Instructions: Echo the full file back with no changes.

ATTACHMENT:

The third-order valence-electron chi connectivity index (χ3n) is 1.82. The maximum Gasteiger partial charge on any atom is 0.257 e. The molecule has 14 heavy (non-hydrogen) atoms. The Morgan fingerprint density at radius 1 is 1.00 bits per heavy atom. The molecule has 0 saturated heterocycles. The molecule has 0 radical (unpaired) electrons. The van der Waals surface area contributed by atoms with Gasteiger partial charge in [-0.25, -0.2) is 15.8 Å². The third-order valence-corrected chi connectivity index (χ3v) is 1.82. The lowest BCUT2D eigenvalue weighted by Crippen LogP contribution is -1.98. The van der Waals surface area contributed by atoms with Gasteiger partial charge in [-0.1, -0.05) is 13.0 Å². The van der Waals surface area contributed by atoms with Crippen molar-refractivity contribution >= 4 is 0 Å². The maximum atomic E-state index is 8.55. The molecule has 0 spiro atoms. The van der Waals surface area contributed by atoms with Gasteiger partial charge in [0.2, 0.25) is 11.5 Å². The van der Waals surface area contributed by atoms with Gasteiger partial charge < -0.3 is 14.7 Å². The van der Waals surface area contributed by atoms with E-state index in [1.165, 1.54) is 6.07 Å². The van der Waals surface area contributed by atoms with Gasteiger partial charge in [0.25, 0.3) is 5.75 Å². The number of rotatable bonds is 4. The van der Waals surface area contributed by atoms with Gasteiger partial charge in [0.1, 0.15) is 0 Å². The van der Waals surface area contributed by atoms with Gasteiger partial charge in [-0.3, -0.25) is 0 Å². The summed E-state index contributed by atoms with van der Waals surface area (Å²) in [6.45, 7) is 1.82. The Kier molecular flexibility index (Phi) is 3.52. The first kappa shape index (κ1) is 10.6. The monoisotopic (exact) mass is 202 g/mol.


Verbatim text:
The third-order valence-electron chi connectivity index (χ3n) is 1.82. The maximum Gasteiger partial charge on any atom is 0.257 e. The molecule has 14 heavy (non-hydrogen) atoms. The Morgan fingerprint density at radius 1 is 1.00 bits per heavy atom. The molecule has 0 saturated heterocycles. The molecule has 0 radical (unpaired) electrons. The van der Waals surface area contributed by atoms with Gasteiger partial charge in [-0.25, -0.2) is 15.8 Å². The third-order valence-corrected chi connectivity index (χ3v) is 1.82. The lowest BCUT2D eigenvalue weighted by Crippen LogP contribution is -1.98. The van der Waals surface area contributed by atoms with Gasteiger partial charge in [-0.1, -0.05) is 13.0 Å². The van der Waals surface area contributed by atoms with Crippen molar-refractivity contribution >= 4 is 0 Å². The maximum atomic E-state index is 8.55. The molecule has 0 spiro atoms. The van der Waals surface area contributed by atoms with Gasteiger partial charge in [0.2, 0.25) is 11.5 Å². The van der Waals surface area contributed by atoms with Gasteiger partial charge < -0.3 is 14.7 Å². The van der Waals surface area contributed by atoms with E-state index in [1.165, 1.54) is 6.07 Å². The van der Waals surface area contributed by atoms with Gasteiger partial charge in [0.25, 0.3) is 5.75 Å². The number of rotatable bonds is 4. The van der Waals surface area contributed by atoms with Gasteiger partial charge in [0.1, 0.15) is 0 Å². The van der Waals surface area contributed by atoms with Gasteiger partial charge in [-0.3, -0.25) is 0 Å². The summed E-state index contributed by atoms with van der Waals surface area (Å²) in [6.45, 7) is 1.82. The Kier molecular flexibility index (Phi) is 3.52. The first kappa shape index (κ1) is 10.6. The monoisotopic (exact) mass is 202 g/mol.